An assessment of the empirical validity and conceptualization of individual level multivariate studies of lifestyle/routine activities theory published from 1995 to 2005
Although routine activities (RA) theory has become a staple of mainstream criminology, little research has critically evaluated the "quality" of the theory. The purpose of this article is to assess the empirical validity and conceptualization of routine activities theory by reviewing individual level multivariate studies that have been published in mainstream journals from 1995 to 2005. First, the empirical validity of RA theory is assessed by examining the pattern of multivariate findings for four key concepts (target attractiveness, guardianship, deviant lifestyles, and exposure to potential offenders). Next, the pattern of findings is examined to determine if they are invariant across time/space/place. Third, areas of conceptual ambiguity are highlighted by identifying variables categorized under more than one key concept. Finally, the theoretical implications, limitations of the current study, and areas for future research are discussed.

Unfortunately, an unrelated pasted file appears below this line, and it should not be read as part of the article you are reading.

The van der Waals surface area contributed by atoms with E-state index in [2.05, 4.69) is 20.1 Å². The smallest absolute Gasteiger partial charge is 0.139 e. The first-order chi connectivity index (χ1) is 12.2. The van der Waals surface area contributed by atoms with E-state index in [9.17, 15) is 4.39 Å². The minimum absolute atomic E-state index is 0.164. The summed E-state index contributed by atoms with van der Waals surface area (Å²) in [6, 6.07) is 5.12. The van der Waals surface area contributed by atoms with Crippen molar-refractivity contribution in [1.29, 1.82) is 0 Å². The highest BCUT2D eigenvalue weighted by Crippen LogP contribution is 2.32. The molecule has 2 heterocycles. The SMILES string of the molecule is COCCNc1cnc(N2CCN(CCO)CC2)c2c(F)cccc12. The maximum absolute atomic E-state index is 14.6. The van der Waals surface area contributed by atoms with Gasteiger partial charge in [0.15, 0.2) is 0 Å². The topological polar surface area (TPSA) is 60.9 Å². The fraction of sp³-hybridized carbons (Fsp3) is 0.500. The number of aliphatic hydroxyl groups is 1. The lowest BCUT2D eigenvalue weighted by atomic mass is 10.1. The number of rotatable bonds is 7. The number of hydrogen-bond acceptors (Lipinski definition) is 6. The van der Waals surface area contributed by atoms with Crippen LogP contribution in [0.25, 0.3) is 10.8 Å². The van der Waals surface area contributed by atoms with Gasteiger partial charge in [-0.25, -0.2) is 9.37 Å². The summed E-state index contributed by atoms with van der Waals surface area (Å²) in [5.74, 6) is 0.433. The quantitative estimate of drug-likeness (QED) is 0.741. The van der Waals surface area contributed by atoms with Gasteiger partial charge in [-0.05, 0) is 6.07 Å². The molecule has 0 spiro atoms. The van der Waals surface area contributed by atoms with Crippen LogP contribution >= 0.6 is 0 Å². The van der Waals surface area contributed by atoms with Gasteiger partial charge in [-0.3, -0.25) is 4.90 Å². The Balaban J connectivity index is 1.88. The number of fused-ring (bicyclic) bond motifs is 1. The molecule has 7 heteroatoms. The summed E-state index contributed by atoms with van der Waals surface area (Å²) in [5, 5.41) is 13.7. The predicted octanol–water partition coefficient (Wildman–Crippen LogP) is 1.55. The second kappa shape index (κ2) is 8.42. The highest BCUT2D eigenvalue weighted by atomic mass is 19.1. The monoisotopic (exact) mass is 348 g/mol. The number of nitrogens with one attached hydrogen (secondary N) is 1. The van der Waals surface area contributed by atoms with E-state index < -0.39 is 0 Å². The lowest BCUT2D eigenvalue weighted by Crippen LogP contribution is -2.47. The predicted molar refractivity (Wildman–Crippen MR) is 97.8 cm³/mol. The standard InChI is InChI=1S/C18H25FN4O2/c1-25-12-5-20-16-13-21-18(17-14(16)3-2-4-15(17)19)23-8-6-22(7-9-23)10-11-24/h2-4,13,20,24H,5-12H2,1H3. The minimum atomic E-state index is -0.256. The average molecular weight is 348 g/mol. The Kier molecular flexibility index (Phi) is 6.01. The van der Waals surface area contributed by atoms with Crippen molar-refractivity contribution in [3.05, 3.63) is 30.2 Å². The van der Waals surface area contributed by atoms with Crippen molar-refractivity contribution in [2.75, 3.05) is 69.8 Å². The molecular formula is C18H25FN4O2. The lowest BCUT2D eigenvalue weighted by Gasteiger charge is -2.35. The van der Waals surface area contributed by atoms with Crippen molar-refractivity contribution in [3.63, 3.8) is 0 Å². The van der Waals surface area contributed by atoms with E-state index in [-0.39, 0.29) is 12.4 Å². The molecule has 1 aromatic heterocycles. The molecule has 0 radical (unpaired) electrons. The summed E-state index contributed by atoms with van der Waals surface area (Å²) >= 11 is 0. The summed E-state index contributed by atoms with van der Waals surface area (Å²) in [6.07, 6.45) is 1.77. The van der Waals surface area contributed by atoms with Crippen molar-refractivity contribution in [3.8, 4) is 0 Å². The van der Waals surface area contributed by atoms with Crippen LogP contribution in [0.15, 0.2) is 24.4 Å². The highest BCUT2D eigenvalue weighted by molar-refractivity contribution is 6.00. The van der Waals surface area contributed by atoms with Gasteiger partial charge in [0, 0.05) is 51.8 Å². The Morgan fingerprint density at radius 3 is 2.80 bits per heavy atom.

When requesting a correction, please mention this item's handle: RePEc:eee:jcjust:v:37:y::i:3:p:305-314. See general information about how to correct material in RePEc.
For technical questions regarding this item, or to correct its authors, title, abstract, bibliographic or download information, contact: (Dana Niculescu)
If references are entirely missing, you can add them using this form.